Friday, May 31, 2019

The proposed residential development at Knockboy.

POLITICIANS at last week’s Metropolitan District Meeting in City Hall argued against an €80 million housing development in Knockboy which was proposed to An Bord Pleanala earlier this month.

The Councillors were informed that the Council was notified of the application for a Strategic Housing Development by Jackie Greene Construction Limited comprising of 207 houses and 154 apartment units, as well as a crèche and associated site works.

Sinn Fein’s Pat Fitzgerald said this was a consequence of emergency legislation introduced in the Oireachtas in 2016 which was causing a number of problems for local authorities and taking the planning process away from democrats.

“This is not suitable where they’re trying to enact this legislation, in an act where we have traffic congestion every morning. We have problems with overcrowding in schools and pupils not being able to access schools. I was out on the rural roads there recently which are now becoming rat runs… residents are absolutely terrified between 8 o’clock in the morning and ten o’clock and again in the evening time when parents are taking their children from St Mary’s. This is going to make that situation far worse.”

Cllr Adam Wyse, referring to the proposed developments adjacent to the Paddocks which was refused planning permission last week, said the 700 houses between the two could add 1,400 cars to an area he believes already suffers from a severe traffic issue.

“If there’s a funeral, a wedding, at school times, you can’t get out and it’s extremely unsafe now for people who are walking and driving up that area.”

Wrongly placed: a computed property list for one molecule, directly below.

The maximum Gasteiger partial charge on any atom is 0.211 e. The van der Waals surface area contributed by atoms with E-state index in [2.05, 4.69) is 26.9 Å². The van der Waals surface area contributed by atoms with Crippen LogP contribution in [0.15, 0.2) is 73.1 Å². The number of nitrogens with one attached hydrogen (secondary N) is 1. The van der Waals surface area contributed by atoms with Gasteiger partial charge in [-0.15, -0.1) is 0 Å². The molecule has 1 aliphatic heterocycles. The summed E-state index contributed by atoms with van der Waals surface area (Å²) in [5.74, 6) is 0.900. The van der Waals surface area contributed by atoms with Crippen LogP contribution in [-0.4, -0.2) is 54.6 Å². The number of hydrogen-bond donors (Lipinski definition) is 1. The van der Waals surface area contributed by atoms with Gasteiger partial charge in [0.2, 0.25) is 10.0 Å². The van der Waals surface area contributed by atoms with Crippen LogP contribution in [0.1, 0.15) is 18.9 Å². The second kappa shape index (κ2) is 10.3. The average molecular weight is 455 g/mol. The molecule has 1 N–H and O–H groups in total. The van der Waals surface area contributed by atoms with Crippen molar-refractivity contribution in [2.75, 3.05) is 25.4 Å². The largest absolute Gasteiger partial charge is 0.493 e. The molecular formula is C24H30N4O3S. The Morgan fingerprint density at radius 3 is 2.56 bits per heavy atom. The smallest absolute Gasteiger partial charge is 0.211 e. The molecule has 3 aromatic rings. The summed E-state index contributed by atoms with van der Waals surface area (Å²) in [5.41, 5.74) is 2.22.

Cllr Matt Shanahan told the meeting that there was “a significant amount of dismay” out on the Dunmore Road regarding the proposals and that while the legislation was suitable for a large city like Dublin, it was not appropriate for Waterford, with the scale of the development totally unsuitable.

“There’s not enough community activities out there to cater for all of this. There’s no schools. There’s no green areas and amenities and the traffic is already quite horrendous there in the mornings and it’s getting a lot worse. I understand that we actually have no say with respect to this legislation and a judicial review will only turn over the process, it won’t question the veracity of what has been done but I think as a council we should be making very strong representations that this is not Dublin City Centre.”

The public can make submissions until June 17, with a decision set to be made by An Bord Pleanala on September 2.

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By Ronan Morrissey
Contact Newsdesk: 051 874951

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